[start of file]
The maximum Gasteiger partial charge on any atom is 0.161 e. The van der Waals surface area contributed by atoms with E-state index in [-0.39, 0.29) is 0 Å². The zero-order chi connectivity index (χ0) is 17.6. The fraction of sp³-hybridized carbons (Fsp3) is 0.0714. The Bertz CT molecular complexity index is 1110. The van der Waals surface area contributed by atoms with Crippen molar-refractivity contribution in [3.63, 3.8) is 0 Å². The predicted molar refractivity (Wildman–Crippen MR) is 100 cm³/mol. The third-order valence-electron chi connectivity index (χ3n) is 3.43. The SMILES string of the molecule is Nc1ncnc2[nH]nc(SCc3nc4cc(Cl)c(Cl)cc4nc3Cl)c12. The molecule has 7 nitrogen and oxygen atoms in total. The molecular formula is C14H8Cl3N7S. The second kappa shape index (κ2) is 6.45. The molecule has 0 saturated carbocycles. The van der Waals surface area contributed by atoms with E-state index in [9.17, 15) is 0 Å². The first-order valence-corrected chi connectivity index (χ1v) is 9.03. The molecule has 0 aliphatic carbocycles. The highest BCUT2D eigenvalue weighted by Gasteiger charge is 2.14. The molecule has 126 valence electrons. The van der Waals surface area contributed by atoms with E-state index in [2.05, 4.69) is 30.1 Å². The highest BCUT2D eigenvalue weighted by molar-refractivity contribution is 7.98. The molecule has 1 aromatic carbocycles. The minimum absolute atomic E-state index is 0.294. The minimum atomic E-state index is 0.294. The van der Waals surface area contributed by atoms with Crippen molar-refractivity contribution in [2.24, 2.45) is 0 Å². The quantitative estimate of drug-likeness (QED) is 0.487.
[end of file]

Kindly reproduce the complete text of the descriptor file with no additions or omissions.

The maximum Gasteiger partial charge on any atom is 0.161 e. The van der Waals surface area contributed by atoms with E-state index in [-0.39, 0.29) is 0 Å². The zero-order chi connectivity index (χ0) is 17.6. The fraction of sp³-hybridized carbons (Fsp3) is 0.0714. The Bertz CT molecular complexity index is 1110. The van der Waals surface area contributed by atoms with Crippen molar-refractivity contribution in [3.63, 3.8) is 0 Å². The predicted molar refractivity (Wildman–Crippen MR) is 100 cm³/mol. The third-order valence-electron chi connectivity index (χ3n) is 3.43. The SMILES string of the molecule is Nc1ncnc2[nH]nc(SCc3nc4cc(Cl)c(Cl)cc4nc3Cl)c12. The molecule has 7 nitrogen and oxygen atoms in total. The molecular formula is C14H8Cl3N7S. The second kappa shape index (κ2) is 6.45. The molecule has 0 saturated carbocycles. The van der Waals surface area contributed by atoms with E-state index in [9.17, 15) is 0 Å². The first-order valence-corrected chi connectivity index (χ1v) is 9.03. The molecule has 0 aliphatic carbocycles. The highest BCUT2D eigenvalue weighted by Gasteiger charge is 2.14. The molecule has 126 valence electrons. The van der Waals surface area contributed by atoms with E-state index in [2.05, 4.69) is 30.1 Å². The highest BCUT2D eigenvalue weighted by molar-refractivity contribution is 7.98. The molecule has 1 aromatic carbocycles. The minimum absolute atomic E-state index is 0.294. The minimum atomic E-state index is 0.294. The van der Waals surface area contributed by atoms with Crippen molar-refractivity contribution in [2.24, 2.45) is 0 Å². The quantitative estimate of drug-likeness (QED) is 0.487.